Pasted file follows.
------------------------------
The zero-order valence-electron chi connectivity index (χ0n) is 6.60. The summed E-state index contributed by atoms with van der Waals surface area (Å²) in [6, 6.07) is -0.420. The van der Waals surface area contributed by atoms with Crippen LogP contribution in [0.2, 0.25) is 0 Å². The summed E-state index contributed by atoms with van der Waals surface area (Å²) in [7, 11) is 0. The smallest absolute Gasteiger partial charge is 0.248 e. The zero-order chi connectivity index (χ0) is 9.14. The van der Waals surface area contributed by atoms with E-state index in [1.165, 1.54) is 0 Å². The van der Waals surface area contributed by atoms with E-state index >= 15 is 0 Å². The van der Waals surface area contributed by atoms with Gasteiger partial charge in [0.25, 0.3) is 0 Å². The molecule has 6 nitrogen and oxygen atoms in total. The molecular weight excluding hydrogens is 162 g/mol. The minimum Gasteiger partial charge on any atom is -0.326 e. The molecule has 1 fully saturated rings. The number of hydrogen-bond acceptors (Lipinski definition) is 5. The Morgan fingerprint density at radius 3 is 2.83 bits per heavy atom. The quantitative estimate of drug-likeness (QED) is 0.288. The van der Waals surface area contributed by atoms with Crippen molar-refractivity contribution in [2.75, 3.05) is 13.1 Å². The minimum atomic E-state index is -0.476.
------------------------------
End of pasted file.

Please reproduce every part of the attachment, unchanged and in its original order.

The zero-order valence-electron chi connectivity index (χ0n) is 6.60. The summed E-state index contributed by atoms with van der Waals surface area (Å²) in [6, 6.07) is -0.420. The van der Waals surface area contributed by atoms with Crippen LogP contribution in [0.2, 0.25) is 0 Å². The summed E-state index contributed by atoms with van der Waals surface area (Å²) in [7, 11) is 0. The smallest absolute Gasteiger partial charge is 0.248 e. The zero-order chi connectivity index (χ0) is 9.14. The van der Waals surface area contributed by atoms with E-state index in [1.165, 1.54) is 0 Å². The van der Waals surface area contributed by atoms with E-state index >= 15 is 0 Å². The van der Waals surface area contributed by atoms with Gasteiger partial charge in [0.25, 0.3) is 0 Å². The molecule has 6 nitrogen and oxygen atoms in total. The molecular weight excluding hydrogens is 162 g/mol. The minimum Gasteiger partial charge on any atom is -0.326 e. The molecule has 1 fully saturated rings. The number of hydrogen-bond acceptors (Lipinski definition) is 5. The Morgan fingerprint density at radius 3 is 2.83 bits per heavy atom. The quantitative estimate of drug-likeness (QED) is 0.288. The van der Waals surface area contributed by atoms with Crippen molar-refractivity contribution in [2.75, 3.05) is 13.1 Å². The minimum atomic E-state index is -0.476.